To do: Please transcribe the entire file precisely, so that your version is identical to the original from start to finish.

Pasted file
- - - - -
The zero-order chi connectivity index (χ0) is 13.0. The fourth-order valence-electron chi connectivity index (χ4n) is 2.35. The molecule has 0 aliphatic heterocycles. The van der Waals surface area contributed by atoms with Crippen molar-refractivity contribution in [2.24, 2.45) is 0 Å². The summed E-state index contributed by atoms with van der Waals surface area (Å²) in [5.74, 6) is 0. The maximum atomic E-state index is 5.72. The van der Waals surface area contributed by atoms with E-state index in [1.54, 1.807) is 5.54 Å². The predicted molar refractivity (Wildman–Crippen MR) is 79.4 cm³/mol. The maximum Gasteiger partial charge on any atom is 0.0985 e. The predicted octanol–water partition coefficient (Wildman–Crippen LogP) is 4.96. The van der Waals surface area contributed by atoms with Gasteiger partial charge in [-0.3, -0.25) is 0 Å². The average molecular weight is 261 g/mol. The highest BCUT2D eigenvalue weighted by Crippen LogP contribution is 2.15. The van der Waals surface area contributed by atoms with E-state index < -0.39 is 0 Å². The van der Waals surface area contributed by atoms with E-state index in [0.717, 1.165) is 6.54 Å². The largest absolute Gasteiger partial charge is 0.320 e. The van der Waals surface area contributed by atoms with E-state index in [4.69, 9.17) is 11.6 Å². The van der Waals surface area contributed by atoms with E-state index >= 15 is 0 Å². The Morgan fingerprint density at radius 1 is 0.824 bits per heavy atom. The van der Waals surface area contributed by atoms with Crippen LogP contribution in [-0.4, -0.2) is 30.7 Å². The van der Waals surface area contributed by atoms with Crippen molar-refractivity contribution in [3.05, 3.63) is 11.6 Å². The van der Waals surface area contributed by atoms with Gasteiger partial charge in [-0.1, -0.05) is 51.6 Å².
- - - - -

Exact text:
The zero-order chi connectivity index (χ0) is 13.0. The fourth-order valence-electron chi connectivity index (χ4n) is 2.35. The molecule has 0 aliphatic heterocycles. The van der Waals surface area contributed by atoms with Crippen molar-refractivity contribution in [2.24, 2.45) is 0 Å². The summed E-state index contributed by atoms with van der Waals surface area (Å²) in [5.74, 6) is 0. The maximum atomic E-state index is 5.72. The van der Waals surface area contributed by atoms with E-state index in [1.54, 1.807) is 5.54 Å². The predicted molar refractivity (Wildman–Crippen MR) is 79.4 cm³/mol. The maximum Gasteiger partial charge on any atom is 0.0985 e. The predicted octanol–water partition coefficient (Wildman–Crippen LogP) is 4.96. The van der Waals surface area contributed by atoms with Gasteiger partial charge in [-0.3, -0.25) is 0 Å². The average molecular weight is 261 g/mol. The highest BCUT2D eigenvalue weighted by Crippen LogP contribution is 2.15. The van der Waals surface area contributed by atoms with E-state index < -0.39 is 0 Å². The van der Waals surface area contributed by atoms with E-state index in [0.717, 1.165) is 6.54 Å². The largest absolute Gasteiger partial charge is 0.320 e. The van der Waals surface area contributed by atoms with E-state index in [4.69, 9.17) is 11.6 Å². The van der Waals surface area contributed by atoms with E-state index >= 15 is 0 Å². The Morgan fingerprint density at radius 1 is 0.824 bits per heavy atom. The van der Waals surface area contributed by atoms with Crippen LogP contribution in [-0.4, -0.2) is 30.7 Å². The van der Waals surface area contributed by atoms with Crippen molar-refractivity contribution in [3.05, 3.63) is 11.6 Å². The van der Waals surface area contributed by atoms with Gasteiger partial charge in [-0.1, -0.05) is 51.6 Å².